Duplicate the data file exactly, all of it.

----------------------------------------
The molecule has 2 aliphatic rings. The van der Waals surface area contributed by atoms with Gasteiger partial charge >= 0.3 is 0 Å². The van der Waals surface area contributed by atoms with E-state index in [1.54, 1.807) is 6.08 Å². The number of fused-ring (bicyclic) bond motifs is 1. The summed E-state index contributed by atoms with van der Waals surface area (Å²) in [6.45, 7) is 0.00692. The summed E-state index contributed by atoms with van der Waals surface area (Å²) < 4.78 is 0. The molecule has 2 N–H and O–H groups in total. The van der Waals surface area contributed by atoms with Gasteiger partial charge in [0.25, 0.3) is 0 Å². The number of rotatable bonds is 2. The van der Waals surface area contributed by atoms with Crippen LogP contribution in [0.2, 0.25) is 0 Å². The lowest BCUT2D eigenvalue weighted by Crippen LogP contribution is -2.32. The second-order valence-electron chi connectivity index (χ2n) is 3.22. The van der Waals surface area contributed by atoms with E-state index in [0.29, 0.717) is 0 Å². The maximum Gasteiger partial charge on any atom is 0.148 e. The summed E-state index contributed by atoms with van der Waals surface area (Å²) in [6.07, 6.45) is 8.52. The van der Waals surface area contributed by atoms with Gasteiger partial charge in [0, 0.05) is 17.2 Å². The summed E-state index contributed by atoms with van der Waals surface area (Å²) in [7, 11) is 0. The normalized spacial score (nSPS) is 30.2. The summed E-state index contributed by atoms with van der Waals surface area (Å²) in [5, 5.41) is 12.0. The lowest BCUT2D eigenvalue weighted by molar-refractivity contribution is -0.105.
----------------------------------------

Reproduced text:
The molecule has 2 aliphatic rings. The van der Waals surface area contributed by atoms with Gasteiger partial charge >= 0.3 is 0 Å². The van der Waals surface area contributed by atoms with E-state index in [1.54, 1.807) is 6.08 Å². The number of fused-ring (bicyclic) bond motifs is 1. The summed E-state index contributed by atoms with van der Waals surface area (Å²) in [6.45, 7) is 0.00692. The summed E-state index contributed by atoms with van der Waals surface area (Å²) < 4.78 is 0. The molecule has 2 N–H and O–H groups in total. The van der Waals surface area contributed by atoms with Gasteiger partial charge in [0.25, 0.3) is 0 Å². The number of rotatable bonds is 2. The van der Waals surface area contributed by atoms with Crippen LogP contribution in [0.2, 0.25) is 0 Å². The lowest BCUT2D eigenvalue weighted by Crippen LogP contribution is -2.32. The second-order valence-electron chi connectivity index (χ2n) is 3.22. The van der Waals surface area contributed by atoms with E-state index in [0.29, 0.717) is 0 Å². The maximum Gasteiger partial charge on any atom is 0.148 e. The summed E-state index contributed by atoms with van der Waals surface area (Å²) in [6.07, 6.45) is 8.52. The van der Waals surface area contributed by atoms with Gasteiger partial charge in [0, 0.05) is 17.2 Å². The summed E-state index contributed by atoms with van der Waals surface area (Å²) in [7, 11) is 0. The normalized spacial score (nSPS) is 30.2. The summed E-state index contributed by atoms with van der Waals surface area (Å²) in [5, 5.41) is 12.0. The lowest BCUT2D eigenvalue weighted by molar-refractivity contribution is -0.105.